The re-conceptualizing of Bloom’s Taxonomy a decade ago led to the dismissal of synthesis, the devaluation of evaluation, and the promotion of creation. Underlying these trends is a classic Anglo-Saxon belief in the primacy of individual autonomy and ownership of production (within a limited set – not too much Marxist influence in American culture today, for example). If that seems like overstatement, then suffice it to state that synthesis is the process that undergirds all creative processes, and so demands its rightful place on the taxonomy of higher order thinking. Nothing that is created by humans today exists in a vacuum, but is instead the result of an ecosystem of influences and relies upon those influences for its very existence. Evaluation is correctly placed on the original, as well, because it covers the reflective faculties so essential to creativity and innovation. If we’re not evaluating our products by a critical, detached thinking process simultaneously linked to a concrete, perhaps internalized set of values, then a richness and a higher potential quality is lost, which is why I believe the original taxonomy is superior to the revised version.

I’m not the only one who believes in the power of synthesis. Ultimately, we come to new understandings and we create new things or ideas through connection with other ideas or people. George Siemens refers to this as the power of “weak ties:”

Weak ties are links or bridges that allow short connections between information. This principle has great merit in the notion of serendipity, innovation, and creativity. Connections between disparate ideas and fields can create new innovations. (¶20)

This process, as Steven Johnson points out, takes time. In fact, when I teach a creative unit, I borrow heavily from Geoff Petty’s “Creative Process” because it provides a concrete framework that mirrors what successful people do, like SQ3R provides for readers, in which students can explore an essentially abstract process. This is the job of the teacher – provide a framework that makes reading, viewing, exploring, writing, speaking, discussing, analyzing, synthesizing or creating, and evaluating explicit for students. Once they work through an explicit framework a number of times with increasing autonomy, those sorts of frameworks become internalized, habitual, part of the toolbox. While I believe in constructing knowledge, I also believe that most students can access the higher order thinking skills in the taxonomy if they add skills like these that make regular, daily processes easy, which leads me to my questions about how much we lean on technology to provide access to higher order thinking skills in articles like the one linked for this week’s reading, recent blog posts I’ve found via my PLN, and ideas uncovered via my Twitter feed.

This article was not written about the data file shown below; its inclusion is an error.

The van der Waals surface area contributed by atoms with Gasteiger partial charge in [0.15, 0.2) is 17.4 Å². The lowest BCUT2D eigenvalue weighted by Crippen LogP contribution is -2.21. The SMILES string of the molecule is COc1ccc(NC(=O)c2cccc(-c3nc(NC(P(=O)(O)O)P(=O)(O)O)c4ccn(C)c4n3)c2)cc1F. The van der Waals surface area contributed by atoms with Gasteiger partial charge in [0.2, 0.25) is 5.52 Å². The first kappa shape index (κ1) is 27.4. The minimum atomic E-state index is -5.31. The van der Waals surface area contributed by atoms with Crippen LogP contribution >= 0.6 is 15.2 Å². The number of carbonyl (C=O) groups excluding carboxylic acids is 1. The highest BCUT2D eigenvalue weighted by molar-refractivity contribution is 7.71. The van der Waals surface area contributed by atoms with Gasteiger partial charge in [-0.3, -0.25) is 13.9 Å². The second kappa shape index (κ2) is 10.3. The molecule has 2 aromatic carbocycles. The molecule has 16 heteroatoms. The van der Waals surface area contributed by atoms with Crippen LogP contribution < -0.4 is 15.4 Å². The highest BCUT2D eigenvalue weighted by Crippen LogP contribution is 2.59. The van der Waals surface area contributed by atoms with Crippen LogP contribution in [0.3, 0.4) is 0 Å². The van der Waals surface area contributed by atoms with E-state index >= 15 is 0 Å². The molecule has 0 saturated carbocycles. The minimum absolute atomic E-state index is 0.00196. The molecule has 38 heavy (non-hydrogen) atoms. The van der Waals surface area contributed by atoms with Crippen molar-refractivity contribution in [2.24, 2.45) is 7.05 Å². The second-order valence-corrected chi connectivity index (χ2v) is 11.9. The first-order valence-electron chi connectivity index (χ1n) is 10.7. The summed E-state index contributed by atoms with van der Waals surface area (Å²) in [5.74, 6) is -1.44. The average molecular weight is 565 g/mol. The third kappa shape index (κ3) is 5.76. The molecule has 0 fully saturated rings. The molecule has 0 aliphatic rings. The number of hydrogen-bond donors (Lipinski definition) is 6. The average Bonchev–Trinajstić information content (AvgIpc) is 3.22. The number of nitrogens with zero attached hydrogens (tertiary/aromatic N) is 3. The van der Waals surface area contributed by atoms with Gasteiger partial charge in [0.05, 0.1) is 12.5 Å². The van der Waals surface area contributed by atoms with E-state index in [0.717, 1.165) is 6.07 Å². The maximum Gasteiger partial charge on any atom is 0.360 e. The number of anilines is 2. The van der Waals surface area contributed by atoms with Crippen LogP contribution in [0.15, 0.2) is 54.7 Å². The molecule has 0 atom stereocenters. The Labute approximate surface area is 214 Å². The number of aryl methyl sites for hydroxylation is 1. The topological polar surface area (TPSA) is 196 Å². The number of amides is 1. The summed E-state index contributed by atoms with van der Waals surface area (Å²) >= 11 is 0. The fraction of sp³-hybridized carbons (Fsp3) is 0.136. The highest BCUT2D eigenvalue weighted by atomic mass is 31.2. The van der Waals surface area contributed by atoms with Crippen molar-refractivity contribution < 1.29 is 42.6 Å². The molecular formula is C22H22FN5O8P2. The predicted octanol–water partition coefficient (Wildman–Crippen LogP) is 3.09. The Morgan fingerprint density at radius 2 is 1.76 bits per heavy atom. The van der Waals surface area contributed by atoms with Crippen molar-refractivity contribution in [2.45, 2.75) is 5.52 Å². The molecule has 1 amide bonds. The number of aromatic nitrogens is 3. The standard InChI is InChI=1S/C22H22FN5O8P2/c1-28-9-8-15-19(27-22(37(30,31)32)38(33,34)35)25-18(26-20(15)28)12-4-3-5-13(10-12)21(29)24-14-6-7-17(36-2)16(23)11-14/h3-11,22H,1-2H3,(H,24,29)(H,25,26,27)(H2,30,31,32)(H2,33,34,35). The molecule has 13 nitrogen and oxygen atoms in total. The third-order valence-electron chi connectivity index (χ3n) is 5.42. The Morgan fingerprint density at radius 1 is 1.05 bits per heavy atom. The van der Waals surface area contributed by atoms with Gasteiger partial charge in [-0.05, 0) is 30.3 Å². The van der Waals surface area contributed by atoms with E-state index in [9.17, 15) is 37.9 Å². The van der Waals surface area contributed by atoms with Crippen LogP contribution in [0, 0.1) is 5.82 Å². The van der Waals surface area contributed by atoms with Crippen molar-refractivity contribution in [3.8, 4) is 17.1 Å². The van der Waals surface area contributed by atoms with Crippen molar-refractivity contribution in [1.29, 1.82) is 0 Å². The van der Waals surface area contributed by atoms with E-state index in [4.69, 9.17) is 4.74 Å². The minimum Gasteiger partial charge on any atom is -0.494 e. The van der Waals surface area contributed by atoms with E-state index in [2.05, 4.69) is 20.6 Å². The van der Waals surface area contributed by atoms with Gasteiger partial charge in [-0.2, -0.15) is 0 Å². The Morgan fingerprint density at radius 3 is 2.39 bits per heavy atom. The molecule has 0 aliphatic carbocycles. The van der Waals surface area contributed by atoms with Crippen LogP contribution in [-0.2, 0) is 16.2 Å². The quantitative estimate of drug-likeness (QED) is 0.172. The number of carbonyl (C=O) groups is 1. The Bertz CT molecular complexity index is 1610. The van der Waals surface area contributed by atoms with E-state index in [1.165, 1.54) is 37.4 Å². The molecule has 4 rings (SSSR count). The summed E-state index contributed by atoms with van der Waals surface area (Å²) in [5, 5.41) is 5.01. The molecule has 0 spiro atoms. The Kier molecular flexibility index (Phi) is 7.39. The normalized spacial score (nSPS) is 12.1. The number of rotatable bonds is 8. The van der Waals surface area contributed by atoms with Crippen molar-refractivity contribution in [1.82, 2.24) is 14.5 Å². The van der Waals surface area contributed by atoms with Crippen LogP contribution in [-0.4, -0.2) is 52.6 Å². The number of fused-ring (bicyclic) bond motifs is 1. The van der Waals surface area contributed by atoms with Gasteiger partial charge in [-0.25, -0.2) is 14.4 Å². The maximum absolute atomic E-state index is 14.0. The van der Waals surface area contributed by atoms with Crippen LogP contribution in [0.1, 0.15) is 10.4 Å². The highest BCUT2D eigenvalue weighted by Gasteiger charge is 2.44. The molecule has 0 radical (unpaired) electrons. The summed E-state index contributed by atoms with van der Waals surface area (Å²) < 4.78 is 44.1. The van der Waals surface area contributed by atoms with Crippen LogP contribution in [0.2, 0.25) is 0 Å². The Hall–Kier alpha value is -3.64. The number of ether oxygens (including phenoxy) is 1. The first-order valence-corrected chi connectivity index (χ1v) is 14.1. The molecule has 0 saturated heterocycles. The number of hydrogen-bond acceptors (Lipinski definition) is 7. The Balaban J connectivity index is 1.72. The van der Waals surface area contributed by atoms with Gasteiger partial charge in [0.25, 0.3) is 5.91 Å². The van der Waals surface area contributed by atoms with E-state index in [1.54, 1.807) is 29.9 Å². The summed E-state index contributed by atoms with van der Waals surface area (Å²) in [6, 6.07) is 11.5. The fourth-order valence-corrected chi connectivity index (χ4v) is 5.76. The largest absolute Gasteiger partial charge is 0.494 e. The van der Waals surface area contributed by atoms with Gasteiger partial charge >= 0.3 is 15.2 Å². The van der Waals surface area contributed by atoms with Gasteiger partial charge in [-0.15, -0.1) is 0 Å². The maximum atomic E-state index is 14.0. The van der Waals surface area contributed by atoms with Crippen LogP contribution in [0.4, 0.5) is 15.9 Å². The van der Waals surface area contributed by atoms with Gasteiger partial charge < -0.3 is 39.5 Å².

First, beyond the problem with order and the replacement of synthesis with creativity that ignores the nature of creativity and the ultimate importance of reflective evaluation above all, a closer look at evaluation in the digital realm exposes shortcuts to what that thinking skill could be. Evaluation is related to the following verbs:

Key Terms – Evaluating: